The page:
Photo by Matthew West
Young sailor Francis Connolly was waiting for a breakfast date with a nurse when the Japanese planes appeared over Pearl Harbor, 71 years ago today. Now 91, he'll never forget the face of the Japanese bombardier who flew past him at eye level moments before the explosions started.
"I watched all the planes come in. All of a sudden, they swooped down and started dropping torpedoes," said Connolly, who was then a 20-year-old sailor serving aboard USS St. Louis. "The guy in the rear seat smiled at us. Then all hell broke loose."
The anniversary of what President Franklin Delano Roosevelt called "a day that will live in infamy," on which more than 2,400 Americans were killed, will be marked today at the Charlestown Navy Yard with a memorial service on the World War II-vintage USS Cassin Young, named for Navy Cmdr. Cassin Young. Young was awarded the Medal of Honor after he was blown overboard by a blast, but climbed back on board his damaged ship USS Vestal to move it out of the way of other ships during the attack on Pearl Harbor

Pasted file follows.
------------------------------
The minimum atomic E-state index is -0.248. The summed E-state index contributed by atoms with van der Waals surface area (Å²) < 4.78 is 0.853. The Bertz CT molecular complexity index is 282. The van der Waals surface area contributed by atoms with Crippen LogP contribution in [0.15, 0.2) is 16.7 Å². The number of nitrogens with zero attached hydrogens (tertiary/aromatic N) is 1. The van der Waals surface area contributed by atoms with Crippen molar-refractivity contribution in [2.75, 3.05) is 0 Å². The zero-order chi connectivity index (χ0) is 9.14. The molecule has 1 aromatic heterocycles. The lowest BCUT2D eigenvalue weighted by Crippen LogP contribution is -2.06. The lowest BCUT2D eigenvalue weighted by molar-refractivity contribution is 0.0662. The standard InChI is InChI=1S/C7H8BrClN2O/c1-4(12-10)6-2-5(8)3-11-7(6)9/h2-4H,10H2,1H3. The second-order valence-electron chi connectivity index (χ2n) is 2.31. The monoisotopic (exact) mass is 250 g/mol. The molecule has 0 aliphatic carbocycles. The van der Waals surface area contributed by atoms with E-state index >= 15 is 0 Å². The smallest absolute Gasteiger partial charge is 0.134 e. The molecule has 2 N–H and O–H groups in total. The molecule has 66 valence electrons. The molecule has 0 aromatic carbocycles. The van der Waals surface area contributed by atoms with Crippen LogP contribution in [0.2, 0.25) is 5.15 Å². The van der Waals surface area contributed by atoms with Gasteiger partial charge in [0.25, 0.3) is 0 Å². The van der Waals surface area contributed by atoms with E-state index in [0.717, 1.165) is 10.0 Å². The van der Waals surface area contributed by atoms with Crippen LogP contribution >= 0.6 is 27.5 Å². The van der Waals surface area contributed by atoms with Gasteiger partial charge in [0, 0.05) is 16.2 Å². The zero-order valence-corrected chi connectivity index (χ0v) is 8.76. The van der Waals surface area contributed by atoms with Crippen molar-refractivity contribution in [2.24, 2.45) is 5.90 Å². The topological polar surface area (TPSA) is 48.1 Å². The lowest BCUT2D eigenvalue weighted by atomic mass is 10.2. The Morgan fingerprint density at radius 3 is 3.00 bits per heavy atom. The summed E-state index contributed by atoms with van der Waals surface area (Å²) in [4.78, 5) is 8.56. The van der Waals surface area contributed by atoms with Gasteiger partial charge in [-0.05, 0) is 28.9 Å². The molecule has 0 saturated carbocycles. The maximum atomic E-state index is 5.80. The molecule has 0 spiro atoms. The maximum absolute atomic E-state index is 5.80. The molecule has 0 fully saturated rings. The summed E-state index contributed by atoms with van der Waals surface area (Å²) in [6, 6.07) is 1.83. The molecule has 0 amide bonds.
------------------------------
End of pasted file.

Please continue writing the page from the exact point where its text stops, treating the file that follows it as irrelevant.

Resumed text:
Local Pearl Harbor survivor holds no grudges
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Seventy-one years later, William Keith still remembers the "ray of light." Keith, then 19, was below decks on the Navy battleship USS West Virginia when Japanese bombs rained down on Pearl Harbor on Dec. 7, 1941. He thought he was trapped and headed for death.